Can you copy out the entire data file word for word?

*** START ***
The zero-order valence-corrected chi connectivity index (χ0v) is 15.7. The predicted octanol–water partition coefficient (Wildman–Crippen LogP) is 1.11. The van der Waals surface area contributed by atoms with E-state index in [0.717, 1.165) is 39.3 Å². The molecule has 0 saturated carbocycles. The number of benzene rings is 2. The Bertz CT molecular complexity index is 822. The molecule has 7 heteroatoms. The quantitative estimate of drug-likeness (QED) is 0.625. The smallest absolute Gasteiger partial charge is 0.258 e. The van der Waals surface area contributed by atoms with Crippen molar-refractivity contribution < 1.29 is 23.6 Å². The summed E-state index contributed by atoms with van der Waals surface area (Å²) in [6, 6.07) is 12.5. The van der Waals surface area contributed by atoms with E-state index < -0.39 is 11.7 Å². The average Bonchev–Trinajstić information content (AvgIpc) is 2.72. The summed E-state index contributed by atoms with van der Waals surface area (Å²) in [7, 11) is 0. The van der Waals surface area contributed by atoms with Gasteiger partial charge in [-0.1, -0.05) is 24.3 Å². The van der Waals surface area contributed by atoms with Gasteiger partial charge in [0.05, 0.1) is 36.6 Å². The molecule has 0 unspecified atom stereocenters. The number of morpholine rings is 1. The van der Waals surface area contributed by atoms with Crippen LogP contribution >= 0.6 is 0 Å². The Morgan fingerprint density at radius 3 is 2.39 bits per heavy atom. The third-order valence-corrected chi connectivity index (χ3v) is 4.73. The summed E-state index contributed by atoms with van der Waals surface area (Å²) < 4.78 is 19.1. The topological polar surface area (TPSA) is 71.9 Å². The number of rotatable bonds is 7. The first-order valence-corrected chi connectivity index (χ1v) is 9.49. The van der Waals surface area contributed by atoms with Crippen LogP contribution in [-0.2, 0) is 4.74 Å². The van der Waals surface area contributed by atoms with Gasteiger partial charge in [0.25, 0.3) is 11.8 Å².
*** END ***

The zero-order valence-corrected chi connectivity index (χ0v) is 15.7. The predicted octanol–water partition coefficient (Wildman–Crippen LogP) is 1.11. The van der Waals surface area contributed by atoms with E-state index in [0.717, 1.165) is 39.3 Å². The molecule has 0 saturated carbocycles. The number of benzene rings is 2. The Bertz CT molecular complexity index is 822. The molecule has 7 heteroatoms. The quantitative estimate of drug-likeness (QED) is 0.625. The smallest absolute Gasteiger partial charge is 0.258 e. The van der Waals surface area contributed by atoms with Crippen molar-refractivity contribution < 1.29 is 23.6 Å². The summed E-state index contributed by atoms with van der Waals surface area (Å²) in [6, 6.07) is 12.5. The van der Waals surface area contributed by atoms with E-state index < -0.39 is 11.7 Å². The average Bonchev–Trinajstić information content (AvgIpc) is 2.72. The summed E-state index contributed by atoms with van der Waals surface area (Å²) in [7, 11) is 0. The van der Waals surface area contributed by atoms with Gasteiger partial charge in [-0.1, -0.05) is 24.3 Å². The van der Waals surface area contributed by atoms with Gasteiger partial charge in [0.05, 0.1) is 36.6 Å². The molecule has 0 unspecified atom stereocenters. The number of morpholine rings is 1. The van der Waals surface area contributed by atoms with Crippen LogP contribution >= 0.6 is 0 Å². The Morgan fingerprint density at radius 3 is 2.39 bits per heavy atom. The third-order valence-corrected chi connectivity index (χ3v) is 4.73. The summed E-state index contributed by atoms with van der Waals surface area (Å²) < 4.78 is 19.1. The topological polar surface area (TPSA) is 71.9 Å². The number of rotatable bonds is 7. The first-order valence-corrected chi connectivity index (χ1v) is 9.49. The van der Waals surface area contributed by atoms with Crippen LogP contribution in [-0.2, 0) is 4.74 Å². The van der Waals surface area contributed by atoms with Gasteiger partial charge in [0.25, 0.3) is 11.8 Å².